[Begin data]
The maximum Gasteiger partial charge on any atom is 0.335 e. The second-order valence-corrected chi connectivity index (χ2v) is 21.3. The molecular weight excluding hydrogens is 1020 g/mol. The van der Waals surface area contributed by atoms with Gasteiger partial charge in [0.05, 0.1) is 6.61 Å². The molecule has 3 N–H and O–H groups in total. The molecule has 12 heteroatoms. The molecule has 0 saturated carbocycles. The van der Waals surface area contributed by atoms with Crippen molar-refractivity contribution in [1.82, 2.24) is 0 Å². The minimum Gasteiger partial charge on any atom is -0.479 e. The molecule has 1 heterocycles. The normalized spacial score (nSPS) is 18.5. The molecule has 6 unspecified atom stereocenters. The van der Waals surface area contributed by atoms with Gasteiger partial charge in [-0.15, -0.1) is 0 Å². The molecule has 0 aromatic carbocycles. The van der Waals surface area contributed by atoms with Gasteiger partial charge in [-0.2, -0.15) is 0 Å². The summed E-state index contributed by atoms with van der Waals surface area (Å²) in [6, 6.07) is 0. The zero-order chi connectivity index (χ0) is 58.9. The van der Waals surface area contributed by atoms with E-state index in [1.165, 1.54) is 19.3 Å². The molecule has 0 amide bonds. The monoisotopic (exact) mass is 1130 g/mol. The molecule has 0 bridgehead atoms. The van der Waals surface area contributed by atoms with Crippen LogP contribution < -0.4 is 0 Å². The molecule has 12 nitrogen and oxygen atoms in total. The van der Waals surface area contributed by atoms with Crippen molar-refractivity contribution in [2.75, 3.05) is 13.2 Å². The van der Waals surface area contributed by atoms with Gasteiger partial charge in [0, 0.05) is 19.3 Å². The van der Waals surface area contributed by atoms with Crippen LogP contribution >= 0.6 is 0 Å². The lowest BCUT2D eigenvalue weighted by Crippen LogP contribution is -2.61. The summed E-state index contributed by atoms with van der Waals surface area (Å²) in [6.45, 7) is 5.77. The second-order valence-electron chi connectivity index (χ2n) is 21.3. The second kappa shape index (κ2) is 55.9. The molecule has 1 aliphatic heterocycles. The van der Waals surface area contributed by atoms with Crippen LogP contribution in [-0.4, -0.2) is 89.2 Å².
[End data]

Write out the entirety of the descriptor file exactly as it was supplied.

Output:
The maximum Gasteiger partial charge on any atom is 0.335 e. The second-order valence-corrected chi connectivity index (χ2v) is 21.3. The molecular weight excluding hydrogens is 1020 g/mol. The van der Waals surface area contributed by atoms with Gasteiger partial charge in [0.05, 0.1) is 6.61 Å². The molecule has 3 N–H and O–H groups in total. The molecule has 12 heteroatoms. The molecule has 0 saturated carbocycles. The van der Waals surface area contributed by atoms with Crippen molar-refractivity contribution in [1.82, 2.24) is 0 Å². The minimum Gasteiger partial charge on any atom is -0.479 e. The molecule has 1 heterocycles. The normalized spacial score (nSPS) is 18.5. The molecule has 6 unspecified atom stereocenters. The van der Waals surface area contributed by atoms with Gasteiger partial charge in [-0.15, -0.1) is 0 Å². The molecule has 0 aromatic carbocycles. The van der Waals surface area contributed by atoms with Gasteiger partial charge in [-0.2, -0.15) is 0 Å². The summed E-state index contributed by atoms with van der Waals surface area (Å²) in [6, 6.07) is 0. The zero-order chi connectivity index (χ0) is 58.9. The van der Waals surface area contributed by atoms with E-state index in [1.165, 1.54) is 19.3 Å². The molecule has 0 amide bonds. The monoisotopic (exact) mass is 1130 g/mol. The molecule has 0 bridgehead atoms. The van der Waals surface area contributed by atoms with Crippen LogP contribution < -0.4 is 0 Å². The molecule has 12 nitrogen and oxygen atoms in total. The van der Waals surface area contributed by atoms with Crippen molar-refractivity contribution in [2.75, 3.05) is 13.2 Å². The van der Waals surface area contributed by atoms with Gasteiger partial charge in [0, 0.05) is 19.3 Å². The van der Waals surface area contributed by atoms with Crippen LogP contribution >= 0.6 is 0 Å². The lowest BCUT2D eigenvalue weighted by Crippen LogP contribution is -2.61. The summed E-state index contributed by atoms with van der Waals surface area (Å²) in [6.45, 7) is 5.77. The second-order valence-electron chi connectivity index (χ2n) is 21.3. The second kappa shape index (κ2) is 55.9. The molecule has 1 aliphatic heterocycles. The van der Waals surface area contributed by atoms with Crippen LogP contribution in [-0.4, -0.2) is 89.2 Å².